[Crossref]

Barron, L. D.

L. D. Barron, Molecular Light Scattering and Optical Activity (Cambridge University Press, 2004).
[Crossref]

Bashara, N. M.

R. M. A. Azzam and N. M. Bashara, Ellipsometry and Polarized Light (North Holland, 1988), 3rd ed.

Bauer, M.

M. Aeschlimann, M. Bauer, D. Bayer, T. Brixner, F. J. García de Abajo, W. Pfeiffer, M. Rohmer, C. Spindler, and F. Steeb, “Adaptive subwavelength control of nano-optical fields,” Nature 446, 301–304 (2007).
[Crossref] [PubMed]

Baum, P.

M. Bradler, P. Baum, and E. Riedle, “Femtosecond continuum generation in bulk laser host materials with sub-µJ pump pulses,” Appl. Phys. B 97, 561 (2009).
[Crossref]

Baumert, T.

T. Brixner, G. Krampert, T. Pfeifer, R. Selle, G. Gerber, M. Wollenhaupt, O. Graefe, C. Horn, D. Liese, and T. Baumert, “Quantum control by ultrafast polarization shaping,” Phys. Rev. Lett. 92, 208301 (2004).
[Crossref] [PubMed]

M. Wollenhaupt, A. Assion, and T. Baumert, “Femtosecond laser pulses: Linear properties, manipulation, generation and measurement,” in “Springer Handbook of Lasers and Optics,” F. Träger, ed. (Springer Science+Business Media, 2007), pp. 937–983.
[Crossref]

Bayer, D.

M. Aeschlimann, M. Bauer, D. Bayer, T. Brixner, F. J. García de Abajo, W. Pfeiffer, M. Rohmer, C. Spindler, and F. Steeb, “Adaptive subwavelength control of nano-optical fields,” Nature 446, 301–304 (2007).
[Crossref] [PubMed]

Billardon, M.

J. Badoz, M. Billardon, J. C. Canit, and M. F. Russel, “Sensitive devices to determine the state and degree of polarization of a light beam using a birefringence modulator,” J. Opt. 8, 373 (1977).
[Crossref]

Bjorling, S. C.

S. J. Milder, S. C. Bjorling, I. D. Kuntz, and D. S. Kliger, “Time-resolved circular dichroism and absorption studies of the photolysis reaction of (carbonmonoxy)myoglobin,” Biophys. J. 53, 659–664 (1988).
[Crossref] [PubMed]

Born, M.

M. Born and E. Wolf, Principles of Optics: Electromagnetic Theory of Propagation, Interference and Diffraction of Light (Cambridge University Press, 1999), 7th ed.
[Crossref]

Boscain, U.

S. J. Glaser, U. Boscain, T. Calarco, C. P. Koch, W. Köckenberger, R. Kosloff, I. Kuprov, B. Luy, S. Schirmer, T. Schulte-Herbrüggen, D. Sugny, and F. K. Wilhelm, “Training Schrödinger’s cat: quantum optimal control,” Eur. Phys. J. D 69, 279 (2015).
[Crossref]

Bradler, M.

M. Bradler, P. Baum, and E. Riedle, “Femtosecond continuum generation in bulk laser host materials with sub-µJ pump pulses,” Appl. Phys. B 97, 561 (2009).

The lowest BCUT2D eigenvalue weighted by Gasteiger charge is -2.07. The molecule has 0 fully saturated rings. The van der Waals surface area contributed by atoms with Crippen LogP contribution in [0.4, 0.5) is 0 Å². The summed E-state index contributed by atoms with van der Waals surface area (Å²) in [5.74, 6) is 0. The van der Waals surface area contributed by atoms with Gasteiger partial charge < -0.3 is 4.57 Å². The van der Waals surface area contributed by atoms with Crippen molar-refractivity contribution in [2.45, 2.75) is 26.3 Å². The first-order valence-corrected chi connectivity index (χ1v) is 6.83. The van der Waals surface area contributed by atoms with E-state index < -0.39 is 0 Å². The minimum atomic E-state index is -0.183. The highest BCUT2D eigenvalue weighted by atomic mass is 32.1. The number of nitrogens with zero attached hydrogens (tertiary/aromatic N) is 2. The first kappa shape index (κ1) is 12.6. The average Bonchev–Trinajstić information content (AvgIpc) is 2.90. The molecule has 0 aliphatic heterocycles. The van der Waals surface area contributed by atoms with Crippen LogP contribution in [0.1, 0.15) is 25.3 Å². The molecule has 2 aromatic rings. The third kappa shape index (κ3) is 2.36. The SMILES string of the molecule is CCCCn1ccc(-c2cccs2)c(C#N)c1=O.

[Crossref]

Brixner, T.

C. Schwarz, O. Hüter, and T. Brixner, “Full vector-field control of ultrashort laser pulses utilizing a single dual-layer SLM in a common-path setup,” J. Opt. Soc. Am. B 32, 933–945 (2015).
[Crossref]

F. Kanal, S. Keiber, R. Eck, and T. Brixner, “100-kHz shot-to-shot broadband data acquisition for high-repetition-rate pump–probe spectroscopy,” Opt. Express 22, 16965–16975 (2014).
[Crossref] [PubMed]

M. Ninck, A. Galler, T. Feurer, and T. Brixner, “Programmable common-path vector field synthesizer for femtosecond pulses,” Opt. Lett. 32, 3379–3381 (2007).
[Crossref] [PubMed]

M. Aeschlimann, M. Bauer, D. Bayer, T. Brixner, F. J. García de Abajo, W. Pfeiffer, M. Rohmer, C. Spindler, and F. Steeb, “Adaptive subwavelength control of nano-optical fields,” Nature 446, 301–304 (2007).
[Crossref] [PubMed]

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[Crossref]

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T. Brixner, G. Krampert, T. Pfeifer, R. Selle, G. Gerber, M. Wollenhaupt, O. Graefe, C. Horn, D. Liese, and T. Baumert, “Quantum control by ultrafast polarization shaping,” Phys. Rev. Lett. 92, 208301 (2004).
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I. N. Bronstein, K. A. Semendyayev, G. Musiol, and H. Muehlig, Handbook of Mathematics (Springer, 2007), 5th ed.

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J. Shao and P. Hänggi, “Control of molecular chirality,” J. Chem. Phys. 107, 9935–9941 (1997).
[Crossref]

Shapiro, M.

D. Gerbasi, M. Shapiro, and P. Brumer, “Theory of “laser distillation” of enantiomers: Purification of a racemic mixture of randomly oriented dimethylallene in a collisional environment,” J. Chem. Phys. 124, 074315 (2006).
[Crossref]

M. Shapiro, E. Frishman, and P. Brumer, “Coherently controlled asymmetric synthesis with achiral light,” Phys. Rev. Lett. 84, 1669 (2000).
[Crossref] [PubMed]

Shibl, M. F.

D. Kröner, M. F. Shibl, and L. González, “Asymmetric laser excitation in chiral molecules: quantum simulations for a proposed experiment,” Chem. Phys. Lett. 372, 242–248 (2003).
[Crossref]